And I thought, ‘yeah’ so I went in and David Kronenberg was a different class. The saying I’ve got is it don’t matter how big or small a role is, if you can make it memorable and if it’s worth being in there then do it. This is a prime example, it got rated the movie scene of the year. It’s the best scene in the movie. It got a standing ovation and so many people speak to me about it. I spoke to David and, knowing him from A History of Violence, I know he’s a twisted man. I spoke to him about the scene even down to the knives, I designed the knives, I said ‘look lets have kind of carpet cutter knives’ and I spoke to him about some martial arts that they use in Russia which a friend of mine does.

We had a long chat and he said “you haven’t got no more after this but I want you to die”, because originally we weren’t going to die so I said “ok well if I’m going to die will you let me work with the fight choreographer?”. He said ‘”what do you mean?”, I said “well I want to get stabbed in the eye and I want to die the double death”. And we rehearsed it for a week and he came in and looked at it and he said, “Tamer you’re a sick man but I love it”. And I love it, because if you’re going to die, die memorably, that’s what I say.

To watch someone like Kronenberg work, I’ve worked with second and first time directors, directors that are still finding their way. But when you’ve got someone of Kronenberg’s calibre it’s different. We were doing this fight scene and I’m saying “how do you feel about if the camera would go…” and he came up to me and it was so lovely, he could have said to me do yourself a favour and do one, don’t tell me how to do my job, but he stroked my earlobe and said, “Tamer, what you’re doing, you’re doing brilliantly. Concentrate on what you’re doing my friend, don’t worry about what we’re doing here, we’ve got it in hand”. Basically saying, thanks mate but I’ve been doing this all my life.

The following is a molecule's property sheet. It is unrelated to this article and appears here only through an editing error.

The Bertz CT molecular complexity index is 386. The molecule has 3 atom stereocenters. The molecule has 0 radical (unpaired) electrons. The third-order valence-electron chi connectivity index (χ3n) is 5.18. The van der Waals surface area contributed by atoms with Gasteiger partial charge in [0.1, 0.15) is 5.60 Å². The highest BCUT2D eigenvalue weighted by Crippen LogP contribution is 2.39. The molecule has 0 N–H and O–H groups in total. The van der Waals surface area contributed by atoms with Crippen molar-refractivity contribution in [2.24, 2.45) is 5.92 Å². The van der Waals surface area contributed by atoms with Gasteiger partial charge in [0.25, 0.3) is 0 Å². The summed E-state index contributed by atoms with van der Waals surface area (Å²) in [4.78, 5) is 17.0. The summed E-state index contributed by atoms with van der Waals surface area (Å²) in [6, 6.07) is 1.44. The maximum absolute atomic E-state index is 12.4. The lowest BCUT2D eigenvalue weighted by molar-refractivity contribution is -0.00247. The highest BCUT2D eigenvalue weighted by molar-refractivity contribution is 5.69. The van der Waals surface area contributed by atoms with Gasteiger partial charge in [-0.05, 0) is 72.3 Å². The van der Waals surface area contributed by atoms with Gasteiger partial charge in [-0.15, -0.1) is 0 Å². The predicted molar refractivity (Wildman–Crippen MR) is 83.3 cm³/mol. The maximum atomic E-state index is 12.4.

And it’s a joy that you can go on set and know that someone like Kronenberg is going to make you look the b*llocks.

Jack McKay

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  1. Sarah says:

    “pillaging, looting and raping” = fun?